The Struggle towards Unity in "Henry IV"
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This paper examines William Shakespeare's plays, "Henry IV, Parts I and II", and, in particular, looks at how Henry misjudges his son and cannot see that Hal, who is not guilty of usurpation and regicide, will be able to unite the now divided kingdom. It shows how Henry's faults and strengths cause him to symbolically reflect the struggle for progress, represented by the bridge between the corruption of England during Richard II's reign and the unity of Henry V's kingdom. It also explores how, after the "struggle" ceases and Henry IV dies, Prince Hal becomes King Henry V ,and the previously divided nation progresses by integration.
From the Paper:"Hal's adoption of the commoners is best described by the Duke of Warwick when he says: "The Prince but studies his companions, / Like a strange tongue to gain the language" (Pt. II, IV, iv, 76-78.) Hal is like a growing tree basking in the sun, Henry IV is the gardener who planted Hal's seed, and the commoners form one of Hal's developing branches. By growing into a man "of all humors," (Pt. I, II, iv, 89) Hal is becoming his entire nation in an individual form, which is symbolically what a king is. Hal has studied the commoners well and is able to both talk and think like them, as portrayed in Hal's witty exchanges with Falstaff. Hal's desire to adapt to the needs of the various peoples of his country foreshadows the harmony that will dominate England when he is king."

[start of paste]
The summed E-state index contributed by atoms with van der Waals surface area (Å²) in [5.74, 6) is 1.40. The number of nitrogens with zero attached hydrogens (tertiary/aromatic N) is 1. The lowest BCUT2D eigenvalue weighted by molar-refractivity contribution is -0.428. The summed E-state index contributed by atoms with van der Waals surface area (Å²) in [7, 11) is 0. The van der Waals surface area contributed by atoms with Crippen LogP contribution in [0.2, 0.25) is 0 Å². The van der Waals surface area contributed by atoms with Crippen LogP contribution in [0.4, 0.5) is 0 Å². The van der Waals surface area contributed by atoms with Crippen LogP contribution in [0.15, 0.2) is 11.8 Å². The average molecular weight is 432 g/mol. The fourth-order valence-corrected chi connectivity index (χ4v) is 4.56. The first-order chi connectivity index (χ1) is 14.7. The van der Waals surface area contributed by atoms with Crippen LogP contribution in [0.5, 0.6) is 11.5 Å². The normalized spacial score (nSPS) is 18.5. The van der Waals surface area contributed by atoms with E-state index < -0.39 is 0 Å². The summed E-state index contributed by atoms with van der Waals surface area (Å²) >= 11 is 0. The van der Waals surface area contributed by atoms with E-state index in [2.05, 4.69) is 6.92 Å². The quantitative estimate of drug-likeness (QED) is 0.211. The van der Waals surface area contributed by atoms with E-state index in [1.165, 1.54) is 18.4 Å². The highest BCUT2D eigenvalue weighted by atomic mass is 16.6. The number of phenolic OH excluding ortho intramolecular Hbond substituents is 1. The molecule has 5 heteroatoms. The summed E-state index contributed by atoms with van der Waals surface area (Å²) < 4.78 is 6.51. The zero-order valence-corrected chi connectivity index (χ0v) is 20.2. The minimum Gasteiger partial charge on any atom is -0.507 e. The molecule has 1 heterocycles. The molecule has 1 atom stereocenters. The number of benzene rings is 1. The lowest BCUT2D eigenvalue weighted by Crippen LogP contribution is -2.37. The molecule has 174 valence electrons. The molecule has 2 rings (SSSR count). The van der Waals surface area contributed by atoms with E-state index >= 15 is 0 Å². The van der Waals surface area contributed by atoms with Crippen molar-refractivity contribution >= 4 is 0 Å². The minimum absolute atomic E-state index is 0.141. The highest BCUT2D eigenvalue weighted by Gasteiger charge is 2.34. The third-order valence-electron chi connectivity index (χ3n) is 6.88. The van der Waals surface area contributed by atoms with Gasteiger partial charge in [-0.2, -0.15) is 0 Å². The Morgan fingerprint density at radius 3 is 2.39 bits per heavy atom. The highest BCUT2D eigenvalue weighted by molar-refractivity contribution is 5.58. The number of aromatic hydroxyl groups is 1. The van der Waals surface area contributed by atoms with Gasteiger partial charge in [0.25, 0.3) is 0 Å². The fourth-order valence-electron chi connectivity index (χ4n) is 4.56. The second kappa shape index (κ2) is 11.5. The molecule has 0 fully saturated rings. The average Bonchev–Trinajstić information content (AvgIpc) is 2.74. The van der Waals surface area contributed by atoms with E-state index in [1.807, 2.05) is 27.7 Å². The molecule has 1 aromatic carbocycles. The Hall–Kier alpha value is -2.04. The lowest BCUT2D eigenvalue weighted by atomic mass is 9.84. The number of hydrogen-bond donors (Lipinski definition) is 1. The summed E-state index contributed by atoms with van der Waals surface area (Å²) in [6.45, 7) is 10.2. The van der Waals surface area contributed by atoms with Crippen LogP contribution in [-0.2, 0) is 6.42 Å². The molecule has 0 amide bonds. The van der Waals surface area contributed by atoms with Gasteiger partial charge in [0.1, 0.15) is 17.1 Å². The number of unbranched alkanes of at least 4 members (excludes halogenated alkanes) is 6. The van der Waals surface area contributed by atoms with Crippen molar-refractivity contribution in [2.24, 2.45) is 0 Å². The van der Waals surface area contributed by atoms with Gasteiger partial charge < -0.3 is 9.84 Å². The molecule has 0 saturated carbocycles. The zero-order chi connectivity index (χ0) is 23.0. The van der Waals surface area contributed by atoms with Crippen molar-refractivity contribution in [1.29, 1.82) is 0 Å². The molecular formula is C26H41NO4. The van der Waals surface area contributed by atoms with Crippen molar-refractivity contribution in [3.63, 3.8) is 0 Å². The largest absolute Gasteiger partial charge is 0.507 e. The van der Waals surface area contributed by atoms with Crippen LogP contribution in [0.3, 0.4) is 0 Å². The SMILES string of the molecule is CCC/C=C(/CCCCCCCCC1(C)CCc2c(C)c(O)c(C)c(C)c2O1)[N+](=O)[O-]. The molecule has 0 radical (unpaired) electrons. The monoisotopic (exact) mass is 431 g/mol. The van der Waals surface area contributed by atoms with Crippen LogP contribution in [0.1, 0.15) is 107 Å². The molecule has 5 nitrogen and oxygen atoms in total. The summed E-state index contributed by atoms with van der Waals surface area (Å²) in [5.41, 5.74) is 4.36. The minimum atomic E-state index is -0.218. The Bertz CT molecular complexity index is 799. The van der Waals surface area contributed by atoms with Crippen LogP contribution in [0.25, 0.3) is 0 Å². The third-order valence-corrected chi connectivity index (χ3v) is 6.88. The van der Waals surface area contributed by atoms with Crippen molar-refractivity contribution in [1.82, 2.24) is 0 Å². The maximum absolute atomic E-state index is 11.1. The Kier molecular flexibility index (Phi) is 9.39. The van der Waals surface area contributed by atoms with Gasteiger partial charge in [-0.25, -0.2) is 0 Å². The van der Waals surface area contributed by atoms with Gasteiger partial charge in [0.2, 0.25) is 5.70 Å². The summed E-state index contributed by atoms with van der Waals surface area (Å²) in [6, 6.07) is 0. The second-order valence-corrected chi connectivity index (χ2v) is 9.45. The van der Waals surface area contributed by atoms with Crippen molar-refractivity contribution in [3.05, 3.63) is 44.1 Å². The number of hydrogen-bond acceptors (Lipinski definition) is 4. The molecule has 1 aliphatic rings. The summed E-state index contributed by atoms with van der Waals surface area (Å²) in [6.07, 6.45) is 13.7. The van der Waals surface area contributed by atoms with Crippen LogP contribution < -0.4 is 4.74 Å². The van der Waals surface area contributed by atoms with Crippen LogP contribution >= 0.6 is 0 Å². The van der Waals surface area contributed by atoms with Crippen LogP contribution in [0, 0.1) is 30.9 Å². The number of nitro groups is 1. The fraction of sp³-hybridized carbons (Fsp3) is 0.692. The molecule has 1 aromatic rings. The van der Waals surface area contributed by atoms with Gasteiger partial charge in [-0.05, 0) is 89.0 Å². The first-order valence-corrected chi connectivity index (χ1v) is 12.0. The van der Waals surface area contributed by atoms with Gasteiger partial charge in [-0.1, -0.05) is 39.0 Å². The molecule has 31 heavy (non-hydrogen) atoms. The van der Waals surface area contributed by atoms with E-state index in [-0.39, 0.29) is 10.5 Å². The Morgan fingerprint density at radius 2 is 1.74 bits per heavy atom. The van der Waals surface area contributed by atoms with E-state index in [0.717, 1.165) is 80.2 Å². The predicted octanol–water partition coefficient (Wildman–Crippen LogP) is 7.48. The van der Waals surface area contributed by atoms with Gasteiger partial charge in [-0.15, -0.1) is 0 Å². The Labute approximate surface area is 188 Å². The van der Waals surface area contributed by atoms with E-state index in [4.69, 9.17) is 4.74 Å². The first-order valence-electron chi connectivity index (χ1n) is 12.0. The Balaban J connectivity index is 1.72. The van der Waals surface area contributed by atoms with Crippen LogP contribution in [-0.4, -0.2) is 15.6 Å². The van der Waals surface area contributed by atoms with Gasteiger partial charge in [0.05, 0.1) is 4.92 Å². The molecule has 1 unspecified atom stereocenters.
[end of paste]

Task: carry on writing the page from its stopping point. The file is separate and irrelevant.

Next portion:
Cite this Analytical Essay:
The Struggle towards Unity in "Henry IV" (2004, February 29) Retrieved September 19, 2020, from https://www.academon.com/analytical-essay/the-struggle-towards-unity-in-henry-iv-49245/
"The Struggle towards Unity in "Henry IV"" 29 February 2004. Web. 19 September. 2020. <https://www.academon.com/analytical-essay/the-struggle-towards-unity-in-henry-iv-49245/>